Geodesic complexity is motivated by Farber’s notion of topological complexity of a space, which gives a topological description of the motion planning problem in robotics. Motivated by this, D. Recio-Mitter recently introduced geodesic complexity as an isometry invariant of geodesic spaces which formalizes the notion of efficient robot motion planning mathematically, i.e. of motion planning along shorts paths. In my talk, I will present recent work with M. Stegemeyer, in which we study the geodesic complexity of complete Riemannian manifolds. Using structure results for cut loci from Riemannian geometry, we derive lower and upper bounds for geodesic complexity from the geometry of cut loci and illustrate our results by some examples.

We consider variations of the Lusternik--Schnirelmann category, based on open covers satisfying constraints on the level of the fundamental group. Such LS-category invariants can be analysed through equivariant methods. For example, classifying spaces for families of subgroups can be used to obtain lower bounds. I will explain these methods and apply them in the case of the family of amenable subgroups.

Fall 2021

Enrique Torres-Giese (Trinity Western University

Sequential Motion Planning assisted by Group Actions

In this talk I will revisit the concept of effectual and effective TC in the context of sequential motion planning. These invariants provide a natural context to incorporate group actions into the study of the motion planning problem. Related to these invariants, I will talk about a third version of TC that incorporates the group action into its planners, which we call orbital topological complexity. I will discuss how they relate to each other and to the TC of the quotient space. I will also present some calculations for actions of the group of order two on orientable surfaces and spheres.

Abstract: The parametrized approach to motion planning offers flexibility for variable situations. This is typically encoded in a fiber bundle with the base space parametrizing external constraints on the system. Here, the input (initial and terminal states) and the output (a path between them) of a motion planning algorithm must all be subject to the same external conditions (that is, they are in the same fiber of the bundle). We consider this parametrized motion planning problem where each of the spaces involved is the complement of a union of hyperplanes in a complex vector space. Under a combinatorial hypothesis of supersolvability, we determine the parametrized topological complexity of a fiber bundle of arrangement complements. This is joint work with Dan Cohen.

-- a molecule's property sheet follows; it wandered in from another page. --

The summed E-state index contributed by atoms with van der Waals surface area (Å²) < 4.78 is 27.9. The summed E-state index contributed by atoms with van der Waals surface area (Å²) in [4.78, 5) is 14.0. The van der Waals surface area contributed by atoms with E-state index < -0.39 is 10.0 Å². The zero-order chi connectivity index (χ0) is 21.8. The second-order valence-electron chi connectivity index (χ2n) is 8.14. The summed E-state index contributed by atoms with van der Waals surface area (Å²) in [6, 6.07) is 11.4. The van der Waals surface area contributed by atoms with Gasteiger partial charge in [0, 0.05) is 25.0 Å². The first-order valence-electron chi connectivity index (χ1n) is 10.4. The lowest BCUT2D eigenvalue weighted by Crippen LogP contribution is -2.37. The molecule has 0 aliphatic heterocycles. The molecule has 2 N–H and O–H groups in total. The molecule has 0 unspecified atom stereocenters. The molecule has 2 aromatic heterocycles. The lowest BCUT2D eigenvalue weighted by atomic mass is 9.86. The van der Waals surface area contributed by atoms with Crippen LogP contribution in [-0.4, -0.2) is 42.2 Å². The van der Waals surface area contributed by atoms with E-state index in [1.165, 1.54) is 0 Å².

Summer 2021

Abstract: Lusternik-Schnirelmann category and topological complexity are particular cases of a more general notion, that we call homotopic distance between two maps. As a consequence, several properties of those invariants can be proved in a unified way and new results arise.

For instance, we prove that the homotopic distance between two  maps defined on a manifold is bounded by the sum of their relative distances on the critical submanifolds of any Morse-Bott function. This generalizes the well known Lusternik-Schnirelmann theorem (for Morse functions), and a similar result by Farber for the topological complexity. As an application, we show how navigation functions can be used to solve a generalized motion planning problem.

Bárbara M. Gutiérrez (Interdisciplinary Professional Unit in Engineering and Advanced Technologies - IPN)

Effectual topological complexity

In this talk we will introduce the concept of Effectual Topological Complexity, which is a new version of the Topological Complexity (TC) for G-Spaces.

We will state some of its main properties, for instance, we will explain the relation between this notion with the standard version of TC and also with an effective one.

We will present some results about the Effectual TC for surfaces, in particular, we will compute the exact value of the effectual TC in the case of the torus.

Tverberg’s theorem states that any (d+1)(r-1)+1 points in R^d can be partitioned into r subsets whose convex hulls have a point in common. There is a topological version of it, which is often compared with an LS-version of the Borsuk-Ulam theorem. I will talk about a generalization of the topological Tverberg’s theorem. A key ingredient is a homotopy decomposition of a discretized configuration space.